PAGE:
Your first assumption when you see the Samsung Galaxy Book 3 Pro 360 is probably: "Is Samsung 'doing a MacBook Pro' here?". It kinda is, but the approach varies in a whole stack of ways in its attempt to make one of the best 2-in-1 laptops.
You get a Samsung signature OLED screen instead of an LCD one. It's a touchscreen, one that folds back by 360 degrees. The Samsung is significantly lighter than a 16-inch MacBook Pro, too, plus it supports a stylus that's bundled in. This thing can do stuff a MacBook can't.
But is it a true killer for design pros? A few little wobbles hold this Samsung back from being the best laptop ever, but not enough to spot this being a world-class laptop for those who want large-screen portability.
Samsung Galaxy Book 3 Pro 360: Price & Availability
The Samsung Galaxy Book 3 Pro 360 released in early 2023 as one of Samsung's most expensive laptops. Our review version is worth £1849 and features 16GB RAM and 512GB SSD.
Samsung also makes a version with 5G mobile internet for £1999. Or there's a cheaper model with an Intel Core i5, 8GB RAM and a 256GB SSD for £1549. But I think an extra £300 for a better CPU, an additional 8GB RAM and 256GB storage is a much better deal.
Samsung Galaxy Book 3 Pro 360 review: Design
The Samsung Galaxy Book 3 Pro 360 is a big laptop, but not a heavy or thick one, and every part of it feels great. Its lid, keyboard plate and bottom panel are all aluminium, while the screen surface is glass.
It weighs 1.8kg, which while fairly light for a laptop with a 16-inch screen, it's not nearly as light as an Acer Swift Edge or LG Gram 16. So not quite top of the best lightweight laptops list either. But you know what? I don't mind. Ultra-light large-screen laptops often have a slightly hollow feel to them, and body panels tend to bend a bit. The Samsung Galaxy Book 3 Pro 360 is an altogether stiffer thing. It looks and feels the business.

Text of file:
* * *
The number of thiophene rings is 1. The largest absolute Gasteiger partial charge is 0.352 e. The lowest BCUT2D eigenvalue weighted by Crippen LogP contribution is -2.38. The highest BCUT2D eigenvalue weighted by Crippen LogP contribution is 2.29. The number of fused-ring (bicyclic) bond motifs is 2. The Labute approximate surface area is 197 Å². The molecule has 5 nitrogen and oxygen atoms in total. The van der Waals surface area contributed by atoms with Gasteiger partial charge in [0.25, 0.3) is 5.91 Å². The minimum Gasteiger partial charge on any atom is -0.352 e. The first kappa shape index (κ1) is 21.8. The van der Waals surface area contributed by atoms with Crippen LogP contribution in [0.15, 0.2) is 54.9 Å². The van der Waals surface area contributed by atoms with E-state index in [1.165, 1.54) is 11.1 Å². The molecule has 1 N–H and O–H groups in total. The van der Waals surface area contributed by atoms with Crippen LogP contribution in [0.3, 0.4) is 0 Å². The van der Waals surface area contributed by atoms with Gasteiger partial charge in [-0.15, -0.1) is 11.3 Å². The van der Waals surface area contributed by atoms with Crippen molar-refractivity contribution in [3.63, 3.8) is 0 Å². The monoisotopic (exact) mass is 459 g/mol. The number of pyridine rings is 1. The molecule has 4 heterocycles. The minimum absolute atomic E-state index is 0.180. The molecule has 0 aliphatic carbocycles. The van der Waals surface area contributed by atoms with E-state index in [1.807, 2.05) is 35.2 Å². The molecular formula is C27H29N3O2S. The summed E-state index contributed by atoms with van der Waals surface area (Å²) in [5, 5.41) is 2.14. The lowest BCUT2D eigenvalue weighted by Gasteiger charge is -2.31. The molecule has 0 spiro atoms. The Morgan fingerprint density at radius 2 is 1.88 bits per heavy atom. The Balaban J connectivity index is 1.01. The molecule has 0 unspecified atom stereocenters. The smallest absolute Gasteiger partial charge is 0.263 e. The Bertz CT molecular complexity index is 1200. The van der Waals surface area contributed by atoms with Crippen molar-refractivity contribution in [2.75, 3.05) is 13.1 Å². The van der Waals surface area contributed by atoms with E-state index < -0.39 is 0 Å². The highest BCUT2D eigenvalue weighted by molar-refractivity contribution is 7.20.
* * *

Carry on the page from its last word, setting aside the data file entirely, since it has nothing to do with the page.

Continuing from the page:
There's one part I'm not 100% down with, though, and it's something I've seen in multiple earlier Samsung laptops: the hinge is a little too wobble-prone. A slight tap will send it fractionally boinging back and forward, an effect emphasised by the reflectivity of the glossy glass screen.
It's what you get when you make a 360-degree hinge laptop, but you also want the luxurious effect of being able to open it (from a fully closed state) with one finger. It's the laptop feature equivalent of a flashy start-up buying Herman Miller office chairs for their entire staff. But I'd rather have a more solid hinge when not working on anything less than a solid wood desk.
That niggle aside, the Samsung Galaxy Book 3 Pro 360 can perform all the usual 360-degree hybrid tricks. You can set it up in the "tent" position, which angles the screen forward a bit while shrinking the laptop's footprint. Or you can fold the screen all the way back, for use as a digital notepad.
That arrangement can often seem a bit pointless, but it makes more sense here as the Samsung Galaxy Book 3 Pro 360 includes a pressure-sensing S-Pen stylus. This is not a super-tech-packed Bluetooth wireless pen. However, all of that stuff is really window dressing to the actual important stuff, which the S Pen does have - 4096 pressure sensitivity levels and near-lag-free operation. It also has a lovely slightly soft nib, for a smoother feel.
Samsung Galaxy Book 3 Pro 360 review: Display
A sticker on the Samsung Galaxy Book 3 Pro 360 tells you exactly the kind of screen this laptop uses. It's a Dynamic AMOLED 2X by Samsung Display. You can read all sorts of marketing guff about what this means, but the only bit with any real substance is that the maximum refresh rate is 120Hz rather than the usual 60Hz. Samsung uses its Dynamic mode as standard, which switches refresh rate based on the context.